FEW PLACES IN TEXAS ARE more humble than Daingerfield, a town of 2,655 residents hidden away in the rolling hills of Northeast Texas. Many of the downtown storefronts are abandoned. The parking lot at the bank is usually empty, and the movie theater tries to stir up business with 99-cent admission. Each day, a couple of Kansas City Southern trains pass through the middle of town. They never stop.
Just on the other side of the railroad tracks, however, is Daingerfield’s lone symbol of affluence—a two-story, 120-year-old building that cost at least $1 million to renovate. Every brick on the building has been cured in an open-pit fire for historical authenticity. A white gazebo stands on one side of the building, and a flowing fountain and garden are on the other. Inside the lobby are Oriental rugs, elegant swooped-back chairs, and lighted glass cabinets holding Native American pottery, and a staircase right out of Gone With the Wind leads to an office on the second floor. There, a kindly looking 56-year-old man, five feet eight inches tall, sits behind a desk the size of a billiard table. The man’s name is Harold Nix, and he is one of the richest and most feared plaintiff’s attorneys in Texas. “I suppose,” he says in a drawl as soft as cotton, “you want to know why everyone is cussin’ me.”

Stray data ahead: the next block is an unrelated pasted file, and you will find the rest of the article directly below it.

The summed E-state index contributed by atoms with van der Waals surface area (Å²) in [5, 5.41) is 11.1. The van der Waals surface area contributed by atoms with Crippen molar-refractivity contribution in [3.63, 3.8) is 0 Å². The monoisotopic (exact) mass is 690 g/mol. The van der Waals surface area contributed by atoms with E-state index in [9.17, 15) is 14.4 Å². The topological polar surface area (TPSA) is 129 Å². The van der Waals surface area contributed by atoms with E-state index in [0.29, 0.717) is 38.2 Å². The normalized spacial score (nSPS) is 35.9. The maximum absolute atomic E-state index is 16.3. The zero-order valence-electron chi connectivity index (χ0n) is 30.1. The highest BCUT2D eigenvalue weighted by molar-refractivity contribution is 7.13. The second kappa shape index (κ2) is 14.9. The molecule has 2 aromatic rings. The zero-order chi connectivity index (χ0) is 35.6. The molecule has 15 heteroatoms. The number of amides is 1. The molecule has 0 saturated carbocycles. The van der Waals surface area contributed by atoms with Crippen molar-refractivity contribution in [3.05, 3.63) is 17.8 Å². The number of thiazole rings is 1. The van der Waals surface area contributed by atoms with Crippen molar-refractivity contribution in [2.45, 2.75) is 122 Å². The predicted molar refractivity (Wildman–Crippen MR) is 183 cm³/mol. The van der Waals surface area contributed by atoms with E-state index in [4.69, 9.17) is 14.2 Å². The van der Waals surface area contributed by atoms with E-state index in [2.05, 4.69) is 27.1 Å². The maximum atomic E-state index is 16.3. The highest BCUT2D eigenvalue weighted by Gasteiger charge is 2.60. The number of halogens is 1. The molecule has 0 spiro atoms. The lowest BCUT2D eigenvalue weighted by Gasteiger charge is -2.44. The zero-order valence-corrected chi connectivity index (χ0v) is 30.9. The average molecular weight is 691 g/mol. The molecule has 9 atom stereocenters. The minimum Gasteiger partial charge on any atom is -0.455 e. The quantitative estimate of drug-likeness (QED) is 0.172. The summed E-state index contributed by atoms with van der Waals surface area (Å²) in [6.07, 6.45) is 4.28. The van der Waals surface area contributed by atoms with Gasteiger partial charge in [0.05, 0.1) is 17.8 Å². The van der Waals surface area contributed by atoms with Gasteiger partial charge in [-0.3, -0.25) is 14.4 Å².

In 1987, when he was barely known outside this corner of the state, Nix began suing companies from around the country that had shipped chemicals and other products to Lone Star Steel, a large steel mill located a few miles from Daingerfield. He argued that these products were toxic and that the companies—from Fortune 500 giants such as Exxon to a tiny machine shop near Daingerfield—had caused Lone Star employees to come down with a host of illnesses and life-threatening diseases. By 1988 he represented more than three thousand workers and ex-workers—some of whom had worked at